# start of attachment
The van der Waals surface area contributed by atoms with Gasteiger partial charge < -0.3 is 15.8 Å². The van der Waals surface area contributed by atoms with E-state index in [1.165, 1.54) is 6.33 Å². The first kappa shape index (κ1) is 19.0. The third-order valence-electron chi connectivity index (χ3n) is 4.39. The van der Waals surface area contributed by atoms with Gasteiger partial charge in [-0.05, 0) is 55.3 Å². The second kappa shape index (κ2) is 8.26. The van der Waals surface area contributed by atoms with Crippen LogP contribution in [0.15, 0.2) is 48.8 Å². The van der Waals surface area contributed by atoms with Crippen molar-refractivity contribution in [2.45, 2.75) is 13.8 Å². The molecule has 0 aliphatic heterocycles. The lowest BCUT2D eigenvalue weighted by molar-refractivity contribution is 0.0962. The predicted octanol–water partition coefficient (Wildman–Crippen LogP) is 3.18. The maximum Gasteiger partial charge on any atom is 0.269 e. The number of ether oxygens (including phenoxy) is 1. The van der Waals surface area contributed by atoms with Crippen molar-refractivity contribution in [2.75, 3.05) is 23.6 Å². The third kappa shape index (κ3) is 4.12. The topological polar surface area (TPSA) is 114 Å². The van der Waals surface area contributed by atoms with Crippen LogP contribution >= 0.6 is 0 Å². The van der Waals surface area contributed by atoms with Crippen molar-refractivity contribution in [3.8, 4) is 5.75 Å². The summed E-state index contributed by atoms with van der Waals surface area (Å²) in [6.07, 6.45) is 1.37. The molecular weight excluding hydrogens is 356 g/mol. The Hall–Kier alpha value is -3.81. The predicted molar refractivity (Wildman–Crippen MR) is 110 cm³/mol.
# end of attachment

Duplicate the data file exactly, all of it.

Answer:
The van der Waals surface area contributed by atoms with Gasteiger partial charge < -0.3 is 15.8 Å². The van der Waals surface area contributed by atoms with E-state index in [1.165, 1.54) is 6.33 Å². The first kappa shape index (κ1) is 19.0. The third-order valence-electron chi connectivity index (χ3n) is 4.39. The van der Waals surface area contributed by atoms with Gasteiger partial charge in [-0.05, 0) is 55.3 Å². The second kappa shape index (κ2) is 8.26. The van der Waals surface area contributed by atoms with Crippen LogP contribution in [0.15, 0.2) is 48.8 Å². The van der Waals surface area contributed by atoms with Crippen molar-refractivity contribution in [2.45, 2.75) is 13.8 Å². The molecule has 0 aliphatic heterocycles. The lowest BCUT2D eigenvalue weighted by molar-refractivity contribution is 0.0962. The predicted octanol–water partition coefficient (Wildman–Crippen LogP) is 3.18. The maximum Gasteiger partial charge on any atom is 0.269 e. The number of ether oxygens (including phenoxy) is 1. The van der Waals surface area contributed by atoms with Crippen molar-refractivity contribution in [2.75, 3.05) is 23.6 Å². The third kappa shape index (κ3) is 4.12. The topological polar surface area (TPSA) is 114 Å². The van der Waals surface area contributed by atoms with Crippen LogP contribution >= 0.6 is 0 Å². The van der Waals surface area contributed by atoms with Crippen molar-refractivity contribution in [3.8, 4) is 5.75 Å². The summed E-state index contributed by atoms with van der Waals surface area (Å²) in [6.07, 6.45) is 1.37. The molecular weight excluding hydrogens is 356 g/mol. The Hall–Kier alpha value is -3.81. The predicted molar refractivity (Wildman–Crippen MR) is 110 cm³/mol.